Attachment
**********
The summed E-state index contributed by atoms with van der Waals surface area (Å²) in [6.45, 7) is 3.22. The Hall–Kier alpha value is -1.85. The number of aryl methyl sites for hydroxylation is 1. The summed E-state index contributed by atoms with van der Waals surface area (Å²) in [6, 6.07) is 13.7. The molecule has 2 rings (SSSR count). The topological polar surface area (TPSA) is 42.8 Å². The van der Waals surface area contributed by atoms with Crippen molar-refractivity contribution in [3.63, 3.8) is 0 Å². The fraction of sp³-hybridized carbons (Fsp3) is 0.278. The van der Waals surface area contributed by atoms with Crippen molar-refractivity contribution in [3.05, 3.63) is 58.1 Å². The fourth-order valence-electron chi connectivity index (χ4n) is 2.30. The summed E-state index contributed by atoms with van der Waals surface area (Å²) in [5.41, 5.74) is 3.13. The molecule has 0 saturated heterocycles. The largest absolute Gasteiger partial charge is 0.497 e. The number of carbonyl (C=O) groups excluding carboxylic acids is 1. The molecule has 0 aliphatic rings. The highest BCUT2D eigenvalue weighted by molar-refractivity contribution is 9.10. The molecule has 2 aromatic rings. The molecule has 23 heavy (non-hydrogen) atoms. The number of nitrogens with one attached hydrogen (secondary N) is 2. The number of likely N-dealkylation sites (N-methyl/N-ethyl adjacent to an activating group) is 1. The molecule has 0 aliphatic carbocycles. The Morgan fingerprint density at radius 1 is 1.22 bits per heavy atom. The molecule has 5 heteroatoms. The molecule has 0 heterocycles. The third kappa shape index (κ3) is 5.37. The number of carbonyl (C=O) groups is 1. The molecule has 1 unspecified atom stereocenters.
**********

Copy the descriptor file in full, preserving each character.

The summed E-state index contributed by atoms with van der Waals surface area (Å²) in [6.45, 7) is 3.22. The Hall–Kier alpha value is -1.85. The number of aryl methyl sites for hydroxylation is 1. The summed E-state index contributed by atoms with van der Waals surface area (Å²) in [6, 6.07) is 13.7. The molecule has 2 rings (SSSR count). The topological polar surface area (TPSA) is 42.8 Å². The van der Waals surface area contributed by atoms with Crippen molar-refractivity contribution in [3.63, 3.8) is 0 Å². The fraction of sp³-hybridized carbons (Fsp3) is 0.278. The van der Waals surface area contributed by atoms with Crippen molar-refractivity contribution in [3.05, 3.63) is 58.1 Å². The fourth-order valence-electron chi connectivity index (χ4n) is 2.30. The summed E-state index contributed by atoms with van der Waals surface area (Å²) in [5.41, 5.74) is 3.13. The molecule has 0 saturated heterocycles. The largest absolute Gasteiger partial charge is 0.497 e. The number of carbonyl (C=O) groups excluding carboxylic acids is 1. The molecule has 0 aliphatic rings. The highest BCUT2D eigenvalue weighted by molar-refractivity contribution is 9.10. The molecule has 2 aromatic rings. The molecule has 23 heavy (non-hydrogen) atoms. The number of nitrogens with one attached hydrogen (secondary N) is 2. The number of likely N-dealkylation sites (N-methyl/N-ethyl adjacent to an activating group) is 1. The molecule has 0 aliphatic carbocycles. The Morgan fingerprint density at radius 1 is 1.22 bits per heavy atom. The molecule has 5 heteroatoms. The molecule has 0 heterocycles. The third kappa shape index (κ3) is 5.37. The number of carbonyl (C=O) groups is 1. The molecule has 1 unspecified atom stereocenters.